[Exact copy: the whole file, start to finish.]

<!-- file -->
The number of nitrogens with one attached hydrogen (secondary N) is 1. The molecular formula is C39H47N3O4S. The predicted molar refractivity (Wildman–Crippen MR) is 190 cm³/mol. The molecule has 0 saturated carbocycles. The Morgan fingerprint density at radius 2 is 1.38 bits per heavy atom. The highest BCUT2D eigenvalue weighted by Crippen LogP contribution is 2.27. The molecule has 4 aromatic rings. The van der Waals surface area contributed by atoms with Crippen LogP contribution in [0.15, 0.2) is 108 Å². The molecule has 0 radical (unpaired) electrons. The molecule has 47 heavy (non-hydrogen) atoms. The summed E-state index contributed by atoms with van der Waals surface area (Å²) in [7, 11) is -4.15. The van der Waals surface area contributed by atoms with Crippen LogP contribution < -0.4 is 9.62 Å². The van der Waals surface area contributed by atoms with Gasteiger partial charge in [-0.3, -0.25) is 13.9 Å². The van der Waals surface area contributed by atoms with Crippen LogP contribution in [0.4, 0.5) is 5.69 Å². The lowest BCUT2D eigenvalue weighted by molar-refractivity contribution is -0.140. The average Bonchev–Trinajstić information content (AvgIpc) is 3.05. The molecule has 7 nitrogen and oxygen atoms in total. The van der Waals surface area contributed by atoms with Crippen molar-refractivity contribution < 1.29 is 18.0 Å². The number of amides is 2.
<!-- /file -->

The number of nitrogens with one attached hydrogen (secondary N) is 1. The molecular formula is C39H47N3O4S. The predicted molar refractivity (Wildman–Crippen MR) is 190 cm³/mol. The molecule has 0 saturated carbocycles. The Morgan fingerprint density at radius 2 is 1.38 bits per heavy atom. The highest BCUT2D eigenvalue weighted by Crippen LogP contribution is 2.27. The molecule has 4 aromatic rings. The van der Waals surface area contributed by atoms with Crippen LogP contribution in [0.15, 0.2) is 108 Å². The molecule has 0 radical (unpaired) electrons. The molecule has 47 heavy (non-hydrogen) atoms. The summed E-state index contributed by atoms with van der Waals surface area (Å²) in [7, 11) is -4.15. The van der Waals surface area contributed by atoms with Crippen LogP contribution < -0.4 is 9.62 Å². The van der Waals surface area contributed by atoms with Gasteiger partial charge in [-0.3, -0.25) is 13.9 Å². The van der Waals surface area contributed by atoms with Crippen LogP contribution in [0.4, 0.5) is 5.69 Å². The lowest BCUT2D eigenvalue weighted by molar-refractivity contribution is -0.140. The average Bonchev–Trinajstić information content (AvgIpc) is 3.05. The molecule has 7 nitrogen and oxygen atoms in total. The van der Waals surface area contributed by atoms with Crippen molar-refractivity contribution < 1.29 is 18.0 Å². The number of amides is 2.